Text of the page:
Image: Contingent99 (Wizard of Legend)
Wizard of Legend is straightforward: go in a room, unleash your awesome spells to kill everything in it, and then collect the spoils before moving onto the next. There's no armour to upgrade or stats to manage, just a ton of magic-fuelled carnage. It's all very repetitive, but the game's action feels so satisfying I haven't found myself getting bored of shredding demonic knights and giant enemy blobs with deadly combinations of ice spears and lightning blasts.
The game came out last week (I played it on Xbox One and PC but it's also available on Switch and PS4) and instantly blew up on Steam. After spending several hours of killing stuff without actually beating the game it's easy to see why.
The game also doesn't offer much in the way of story, but it doesn't have to. You're here to play as Harry Potter if he were also a Jedi, which turns out to be enough.
Wizard of Legend includes local two-player coop, something that was missing or not implemented all that well in similar games like Enter The Gungeon.Screenshot: Contingent99 (Wizard of Legend)
Every dungeon consists of six levels broken up into pairs, each corresponding to a particular elemental theme (earth, fire, ice) and boss fight. The order is random each time, as are the layouts of the particular levels. At the end you go to an inter-dimensional plane to fight a dark mage weidling chaos magic.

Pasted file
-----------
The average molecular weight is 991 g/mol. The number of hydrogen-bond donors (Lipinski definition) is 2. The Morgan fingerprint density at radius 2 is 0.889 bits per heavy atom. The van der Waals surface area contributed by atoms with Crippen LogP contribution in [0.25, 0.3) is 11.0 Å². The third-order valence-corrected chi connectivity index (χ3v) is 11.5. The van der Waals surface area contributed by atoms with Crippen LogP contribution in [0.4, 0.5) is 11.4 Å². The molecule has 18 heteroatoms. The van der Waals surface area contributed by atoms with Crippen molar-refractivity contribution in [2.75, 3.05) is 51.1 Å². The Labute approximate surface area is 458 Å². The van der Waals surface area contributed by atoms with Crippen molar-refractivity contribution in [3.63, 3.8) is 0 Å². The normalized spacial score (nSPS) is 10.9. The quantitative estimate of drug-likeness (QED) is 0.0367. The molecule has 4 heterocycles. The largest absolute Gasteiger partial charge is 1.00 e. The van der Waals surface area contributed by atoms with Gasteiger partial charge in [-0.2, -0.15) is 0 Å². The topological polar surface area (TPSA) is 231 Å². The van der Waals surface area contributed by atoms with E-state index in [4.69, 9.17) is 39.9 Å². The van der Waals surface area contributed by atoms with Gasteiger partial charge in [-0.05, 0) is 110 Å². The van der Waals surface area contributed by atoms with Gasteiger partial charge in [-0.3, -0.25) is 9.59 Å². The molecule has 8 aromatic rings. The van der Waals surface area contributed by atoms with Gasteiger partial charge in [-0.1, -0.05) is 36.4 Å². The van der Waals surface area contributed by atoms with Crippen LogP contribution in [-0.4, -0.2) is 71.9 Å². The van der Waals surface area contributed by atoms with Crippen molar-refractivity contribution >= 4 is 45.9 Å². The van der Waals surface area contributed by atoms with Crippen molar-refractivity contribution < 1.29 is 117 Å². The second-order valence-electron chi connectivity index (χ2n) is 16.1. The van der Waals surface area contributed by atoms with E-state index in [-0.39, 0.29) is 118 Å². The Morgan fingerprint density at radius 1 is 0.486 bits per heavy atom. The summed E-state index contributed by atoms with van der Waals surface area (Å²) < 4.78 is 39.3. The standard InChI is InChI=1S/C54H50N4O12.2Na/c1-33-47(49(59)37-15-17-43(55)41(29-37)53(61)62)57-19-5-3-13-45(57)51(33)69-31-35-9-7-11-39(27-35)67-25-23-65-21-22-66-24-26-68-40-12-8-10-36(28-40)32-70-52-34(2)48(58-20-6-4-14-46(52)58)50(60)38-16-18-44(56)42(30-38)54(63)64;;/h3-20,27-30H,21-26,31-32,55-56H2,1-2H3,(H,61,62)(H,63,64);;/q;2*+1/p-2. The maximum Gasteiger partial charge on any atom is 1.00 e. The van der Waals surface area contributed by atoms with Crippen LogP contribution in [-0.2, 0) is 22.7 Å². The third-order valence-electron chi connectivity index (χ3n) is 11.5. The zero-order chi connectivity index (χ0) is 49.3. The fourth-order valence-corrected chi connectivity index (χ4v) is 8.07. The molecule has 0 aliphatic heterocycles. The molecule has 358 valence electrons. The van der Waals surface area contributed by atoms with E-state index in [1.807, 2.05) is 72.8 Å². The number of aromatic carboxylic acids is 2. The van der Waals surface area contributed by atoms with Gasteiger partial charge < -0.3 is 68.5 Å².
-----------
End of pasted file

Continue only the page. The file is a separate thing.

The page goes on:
Beating each boss, including him, unlocks new magic, and this is the key to Wizard of Legend's repeatability. Instead of just collecting loot to make yourself more powerful, you collect new abilities that change how you play the game.
These spells, called Arcana, can be equipped in any one of six slots, each with their own (relatively quick) cool down regulating how often you can use them. Sometimes you get new ones from treasure chests discovered throughout the dungeon. Other times they drop from defeating a boss.
There's also the option to purchase random ones before attempting a new run through the dungeon. Unlike gold coins or special artifacts which grant bonuses that disappear every time you die, Arcana stay permanently unlocked. As a result, while Wizard of Legend borrows from traditional roguelikes, it does allow you to carry over progress by filling up your Grimoire with a diverse array of spells.
Seriously, there are a lot, and every one I've collected so far has brought something new to my arsenal.
The animation effects for each of these attacks are all incredibly precise, allowing you to launch giant boulders and throw fireballs at enemies on one side of a room before whipping around to conjure a thunderstorm to devastate the other half.
Every attack dishes out a certain amount of stun or knockback that helps with crowd control and ultimately allows you to coordinate your abilities so you come through unscathed. The level of mastery the game allows for has already made it popular with speedrunners and others simply looking to show off their skills through challenges like zero-damage runs.
The goal of unlocking new Arcana offers a nice compromise between letting you grind and forcing you to grow and get better at the game. While having more spells offers an advantage, they still require skill and mastery. A few false moves can still end your life if you aren't careful.
Despite the number of other pixelated dungeon crawlers that have recently come out, Wizard of Legend nails the feeling of dismantling a room of enemies in record speed.